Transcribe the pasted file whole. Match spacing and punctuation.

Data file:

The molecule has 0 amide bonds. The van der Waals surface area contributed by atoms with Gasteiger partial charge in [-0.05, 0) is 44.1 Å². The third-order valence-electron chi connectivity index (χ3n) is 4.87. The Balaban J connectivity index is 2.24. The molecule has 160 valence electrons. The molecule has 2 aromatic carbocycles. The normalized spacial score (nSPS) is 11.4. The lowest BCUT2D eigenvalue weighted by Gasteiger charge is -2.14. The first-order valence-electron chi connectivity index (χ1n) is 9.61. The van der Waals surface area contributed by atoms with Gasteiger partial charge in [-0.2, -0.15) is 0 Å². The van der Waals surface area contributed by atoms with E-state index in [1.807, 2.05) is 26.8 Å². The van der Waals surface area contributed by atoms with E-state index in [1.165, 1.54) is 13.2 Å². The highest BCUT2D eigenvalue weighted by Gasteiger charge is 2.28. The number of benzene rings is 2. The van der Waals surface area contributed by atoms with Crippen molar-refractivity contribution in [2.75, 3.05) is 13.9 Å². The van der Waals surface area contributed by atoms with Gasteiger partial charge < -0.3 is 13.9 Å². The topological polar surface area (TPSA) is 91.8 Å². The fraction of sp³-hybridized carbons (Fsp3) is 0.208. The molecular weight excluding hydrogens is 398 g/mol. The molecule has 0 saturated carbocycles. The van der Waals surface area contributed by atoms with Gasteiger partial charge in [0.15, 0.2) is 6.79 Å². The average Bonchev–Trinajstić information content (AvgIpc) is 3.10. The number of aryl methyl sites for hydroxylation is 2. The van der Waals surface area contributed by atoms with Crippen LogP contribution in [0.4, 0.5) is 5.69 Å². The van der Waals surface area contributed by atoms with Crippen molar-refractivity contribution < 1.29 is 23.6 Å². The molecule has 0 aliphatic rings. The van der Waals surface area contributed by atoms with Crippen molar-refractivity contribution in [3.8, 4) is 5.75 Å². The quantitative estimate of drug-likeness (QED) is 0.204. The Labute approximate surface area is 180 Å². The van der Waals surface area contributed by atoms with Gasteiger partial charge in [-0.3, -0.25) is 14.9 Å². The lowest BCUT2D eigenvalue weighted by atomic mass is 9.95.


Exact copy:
The molecule has 0 amide bonds. The van der Waals surface area contributed by atoms with Gasteiger partial charge in [-0.05, 0) is 44.1 Å². The third-order valence-electron chi connectivity index (χ3n) is 4.87. The Balaban J connectivity index is 2.24. The molecule has 160 valence electrons. The molecule has 2 aromatic carbocycles. The normalized spacial score (nSPS) is 11.4. The lowest BCUT2D eigenvalue weighted by Gasteiger charge is -2.14. The first-order valence-electron chi connectivity index (χ1n) is 9.61. The van der Waals surface area contributed by atoms with Gasteiger partial charge in [-0.2, -0.15) is 0 Å². The van der Waals surface area contributed by atoms with E-state index in [1.807, 2.05) is 26.8 Å². The van der Waals surface area contributed by atoms with E-state index in [1.165, 1.54) is 13.2 Å². The highest BCUT2D eigenvalue weighted by Gasteiger charge is 2.28. The number of benzene rings is 2. The van der Waals surface area contributed by atoms with Crippen molar-refractivity contribution in [2.75, 3.05) is 13.9 Å². The van der Waals surface area contributed by atoms with Gasteiger partial charge < -0.3 is 13.9 Å². The topological polar surface area (TPSA) is 91.8 Å². The fraction of sp³-hybridized carbons (Fsp3) is 0.208. The molecular weight excluding hydrogens is 398 g/mol. The molecule has 0 saturated carbocycles. The van der Waals surface area contributed by atoms with Gasteiger partial charge in [0.15, 0.2) is 6.79 Å². The average Bonchev–Trinajstić information content (AvgIpc) is 3.10. The number of aryl methyl sites for hydroxylation is 2. The van der Waals surface area contributed by atoms with Crippen LogP contribution in [0.4, 0.5) is 5.69 Å². The van der Waals surface area contributed by atoms with Crippen molar-refractivity contribution < 1.29 is 23.6 Å². The molecule has 0 aliphatic rings. The van der Waals surface area contributed by atoms with Crippen molar-refractivity contribution in [3.8, 4) is 5.75 Å². The quantitative estimate of drug-likeness (QED) is 0.204. The Labute approximate surface area is 180 Å². The van der Waals surface area contributed by atoms with Gasteiger partial charge in [-0.3, -0.25) is 14.9 Å². The lowest BCUT2D eigenvalue weighted by atomic mass is 9.95.